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November 7, 1994
. Vreme News Digest Agency No 163

Black Gold on Lake Skadar

by Velizar Brajovic

The main republican inspectors for water resources management and ecology, Nikola Spahic and Zoran Knezevic, declined to participate in the work of the commission which was selecting locations for decanting oil on the shores of Lake Skadar and the Bojana River. Zoran Knezevic sought two years' salary (as the law requires) and ended his working relationship under agreement, while Nikola Spahic was relieved of his duties and given a notice of dismissal on the same day. Spahic is probably the only government official in Montenegro to be dealt with in that manner since 1948.

The legality of the conduct of the Montenegrin government and Ministry for agriculture, forestry and water resources is being assessed these days by Judge Ranka Vukovic in the Circuit Court in Podgorica (capital of Montengro), where Spahic raised a grievance against the Montenegrin government, with the demand that he be returned to his job.

The Commission to choose the new inspector will also have to consider the application of Mr. Spahic, who entered the public written competition for the position. The announcement was made September 28, but according to unoffical information, the main inspector has not yet been chosen. It is unclear whether the choice is being put off because of the legal procedure and the many requests that Spahic be returned to his previous job; however, we have also independently learned that an inspector who will not be "a disturbing factor" will be chosen.

Nikola Spahic's misfortunes began at the same time as the international community's sanctions, which compelled Montenegro to smuggle petrol from Albania across Lake Skadar. This was done in a very primitive manner - the petrol spilled onto the lake, creating oil spots, and there was a danger of great damage. This finally happened at the beginning of May when the Montenegrin "oil industry" was shaken by an explosion at one of the main decanting points - Plavnica, not far from Podgorica. No one ever established how much petrol spilled into the lake then. Nikola Spahic constantly called attention to all of this, denounced those responsible, made related decisions, and reported to state security. However, he was unable to restrain the "oil fever" that had overcome all of Montenegro, especially the government, which filled the state coffers with profits from oil smuggling in addition to the registers of various private companies that have, in accordance with tradition, close ties to the highest levels of government.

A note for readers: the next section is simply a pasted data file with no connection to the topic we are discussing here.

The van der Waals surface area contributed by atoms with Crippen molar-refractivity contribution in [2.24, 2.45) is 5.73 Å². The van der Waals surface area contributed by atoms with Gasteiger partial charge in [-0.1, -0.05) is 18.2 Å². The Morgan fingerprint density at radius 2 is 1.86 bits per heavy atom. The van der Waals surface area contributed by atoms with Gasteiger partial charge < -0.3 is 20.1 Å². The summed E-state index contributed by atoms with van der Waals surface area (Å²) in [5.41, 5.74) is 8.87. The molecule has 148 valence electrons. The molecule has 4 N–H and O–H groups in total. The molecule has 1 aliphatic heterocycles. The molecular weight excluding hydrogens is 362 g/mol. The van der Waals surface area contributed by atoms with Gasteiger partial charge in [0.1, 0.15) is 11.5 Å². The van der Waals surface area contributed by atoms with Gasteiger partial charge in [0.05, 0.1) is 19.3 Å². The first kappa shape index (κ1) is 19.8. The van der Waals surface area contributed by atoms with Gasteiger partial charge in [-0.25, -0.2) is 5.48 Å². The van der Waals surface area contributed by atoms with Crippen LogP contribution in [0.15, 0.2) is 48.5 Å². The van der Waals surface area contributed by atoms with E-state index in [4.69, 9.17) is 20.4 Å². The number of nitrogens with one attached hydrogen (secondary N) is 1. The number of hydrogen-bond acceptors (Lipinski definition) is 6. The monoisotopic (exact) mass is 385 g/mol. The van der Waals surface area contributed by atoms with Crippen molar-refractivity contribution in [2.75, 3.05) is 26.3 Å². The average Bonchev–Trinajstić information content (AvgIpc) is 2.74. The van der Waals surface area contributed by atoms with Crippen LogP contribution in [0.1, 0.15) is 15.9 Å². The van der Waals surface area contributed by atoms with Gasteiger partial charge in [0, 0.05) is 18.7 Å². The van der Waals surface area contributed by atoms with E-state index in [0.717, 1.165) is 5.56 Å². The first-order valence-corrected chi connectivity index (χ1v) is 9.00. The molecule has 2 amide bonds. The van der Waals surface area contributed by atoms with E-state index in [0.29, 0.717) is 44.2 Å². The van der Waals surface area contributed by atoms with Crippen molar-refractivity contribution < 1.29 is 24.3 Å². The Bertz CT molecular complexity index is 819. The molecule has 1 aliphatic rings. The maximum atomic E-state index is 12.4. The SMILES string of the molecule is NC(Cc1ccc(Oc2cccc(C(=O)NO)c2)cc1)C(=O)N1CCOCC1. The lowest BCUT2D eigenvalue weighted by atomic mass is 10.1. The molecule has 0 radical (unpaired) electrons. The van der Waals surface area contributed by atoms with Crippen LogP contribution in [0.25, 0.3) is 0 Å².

Nikola Spahic informed Prime Minister Mile Djukanovic of all of this in a letter dated June 16, warning that the transport of petrol directly endangers the wells in Lisna bori (along the Bojana River bank) which supply Ulcinj (coastal city near Albania) with drinking water. He also informed the PM that every petrol shipment posed the threat of pollution and heavy consequences.

When this issue was raised in the Montenegrin Parliament on June 28 because of the chaotic situation on the lake, along with the question of whether it was true that the two main water resources management and ecology inspectors were under suspension, PM Djukanovic said that the representatives would consider information about pollution of the lake when he decides, and that the inspectors were not about to be suspended, but were relieved of their duties, and that the Parliament could not get involved in the matter. However, it turned out that Spahic was not relieved until July 21 and that he was given a notice of dismissal on that same day.

Petrol continues to flow across the lake unhindered, either swept across the sparkling surface by the wind or by specially-made barges with a capacity of up to one-hundred tons. During the past three to four months, the shore of Lake Skadar has turned into a construction site. Bulldozers and mines have cleared access roads to improvised ports built to receive shipments from Albania, which has gone unnoticed by the authorities of the National Park in which the lake is located. Historical monuments, even parts of bridges from the Roman road from Duklja (ancient name for Podgorica) to Skadar, have been found on these roads. The government and the police have chosen trustworthy people to manage the points near the border crossing of Bozaj, on the Bojana River bank. Similar ports have also been built on the Albanian side and it could be said that there are no problems and that everything is flowing in the right direction.

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